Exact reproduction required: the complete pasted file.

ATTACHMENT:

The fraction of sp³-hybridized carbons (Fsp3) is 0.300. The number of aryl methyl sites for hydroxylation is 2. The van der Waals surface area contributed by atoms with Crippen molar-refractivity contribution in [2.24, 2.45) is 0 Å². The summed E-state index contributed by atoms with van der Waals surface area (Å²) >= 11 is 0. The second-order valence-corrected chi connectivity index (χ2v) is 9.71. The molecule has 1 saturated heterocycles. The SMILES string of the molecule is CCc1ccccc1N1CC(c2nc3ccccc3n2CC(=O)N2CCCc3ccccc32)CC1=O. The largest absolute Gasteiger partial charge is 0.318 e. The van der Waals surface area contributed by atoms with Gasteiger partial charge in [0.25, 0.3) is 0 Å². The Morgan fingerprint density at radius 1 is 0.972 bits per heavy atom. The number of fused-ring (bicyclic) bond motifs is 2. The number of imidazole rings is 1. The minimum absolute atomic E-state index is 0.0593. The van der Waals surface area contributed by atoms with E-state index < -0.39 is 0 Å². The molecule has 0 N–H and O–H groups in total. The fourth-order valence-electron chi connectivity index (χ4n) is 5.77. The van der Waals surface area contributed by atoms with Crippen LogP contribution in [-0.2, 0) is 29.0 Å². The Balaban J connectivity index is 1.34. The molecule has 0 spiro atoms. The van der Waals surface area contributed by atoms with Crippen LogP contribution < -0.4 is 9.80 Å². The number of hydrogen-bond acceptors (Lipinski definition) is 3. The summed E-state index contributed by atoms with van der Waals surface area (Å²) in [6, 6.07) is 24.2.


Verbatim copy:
The fraction of sp³-hybridized carbons (Fsp3) is 0.300. The number of aryl methyl sites for hydroxylation is 2. The van der Waals surface area contributed by atoms with Crippen molar-refractivity contribution in [2.24, 2.45) is 0 Å². The summed E-state index contributed by atoms with van der Waals surface area (Å²) >= 11 is 0. The second-order valence-corrected chi connectivity index (χ2v) is 9.71. The molecule has 1 saturated heterocycles. The SMILES string of the molecule is CCc1ccccc1N1CC(c2nc3ccccc3n2CC(=O)N2CCCc3ccccc32)CC1=O. The largest absolute Gasteiger partial charge is 0.318 e. The van der Waals surface area contributed by atoms with Gasteiger partial charge in [0.25, 0.3) is 0 Å². The Morgan fingerprint density at radius 1 is 0.972 bits per heavy atom. The number of fused-ring (bicyclic) bond motifs is 2. The number of imidazole rings is 1. The minimum absolute atomic E-state index is 0.0593. The van der Waals surface area contributed by atoms with E-state index < -0.39 is 0 Å². The molecule has 0 N–H and O–H groups in total. The fourth-order valence-electron chi connectivity index (χ4n) is 5.77. The van der Waals surface area contributed by atoms with Crippen LogP contribution in [-0.2, 0) is 29.0 Å². The Balaban J connectivity index is 1.34. The molecule has 0 spiro atoms. The van der Waals surface area contributed by atoms with Crippen LogP contribution < -0.4 is 9.80 Å². The number of hydrogen-bond acceptors (Lipinski definition) is 3. The summed E-state index contributed by atoms with van der Waals surface area (Å²) in [6, 6.07) is 24.2.